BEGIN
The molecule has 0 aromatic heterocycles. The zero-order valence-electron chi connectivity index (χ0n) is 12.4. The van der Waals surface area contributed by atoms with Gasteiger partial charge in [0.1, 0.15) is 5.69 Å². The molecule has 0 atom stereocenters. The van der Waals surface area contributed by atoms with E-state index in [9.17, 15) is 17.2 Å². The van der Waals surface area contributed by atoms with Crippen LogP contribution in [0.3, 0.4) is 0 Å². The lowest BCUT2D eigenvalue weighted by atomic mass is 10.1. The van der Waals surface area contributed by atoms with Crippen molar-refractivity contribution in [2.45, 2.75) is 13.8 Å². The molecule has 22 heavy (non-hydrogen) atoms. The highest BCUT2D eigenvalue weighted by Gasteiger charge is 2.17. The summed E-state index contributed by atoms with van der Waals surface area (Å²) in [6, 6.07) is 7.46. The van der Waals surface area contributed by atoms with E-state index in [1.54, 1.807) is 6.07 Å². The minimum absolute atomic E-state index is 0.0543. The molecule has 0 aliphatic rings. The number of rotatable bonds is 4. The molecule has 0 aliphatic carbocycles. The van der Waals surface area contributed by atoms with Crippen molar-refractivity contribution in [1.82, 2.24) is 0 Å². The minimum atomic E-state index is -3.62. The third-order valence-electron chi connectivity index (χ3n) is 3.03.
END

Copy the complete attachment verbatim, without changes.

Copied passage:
The molecule has 0 aromatic heterocycles. The zero-order valence-electron chi connectivity index (χ0n) is 12.4. The van der Waals surface area contributed by atoms with Gasteiger partial charge in [0.1, 0.15) is 5.69 Å². The molecule has 0 atom stereocenters. The van der Waals surface area contributed by atoms with E-state index in [9.17, 15) is 17.2 Å². The van der Waals surface area contributed by atoms with Crippen LogP contribution in [0.3, 0.4) is 0 Å². The lowest BCUT2D eigenvalue weighted by atomic mass is 10.1. The van der Waals surface area contributed by atoms with Crippen molar-refractivity contribution in [2.45, 2.75) is 13.8 Å². The molecule has 22 heavy (non-hydrogen) atoms. The highest BCUT2D eigenvalue weighted by Gasteiger charge is 2.17. The summed E-state index contributed by atoms with van der Waals surface area (Å²) in [6, 6.07) is 7.46. The van der Waals surface area contributed by atoms with E-state index in [1.54, 1.807) is 6.07 Å². The minimum absolute atomic E-state index is 0.0543. The molecule has 0 aliphatic rings. The number of rotatable bonds is 4. The molecule has 0 aliphatic carbocycles. The van der Waals surface area contributed by atoms with Crippen molar-refractivity contribution in [1.82, 2.24) is 0 Å². The minimum atomic E-state index is -3.62. The third-order valence-electron chi connectivity index (χ3n) is 3.03.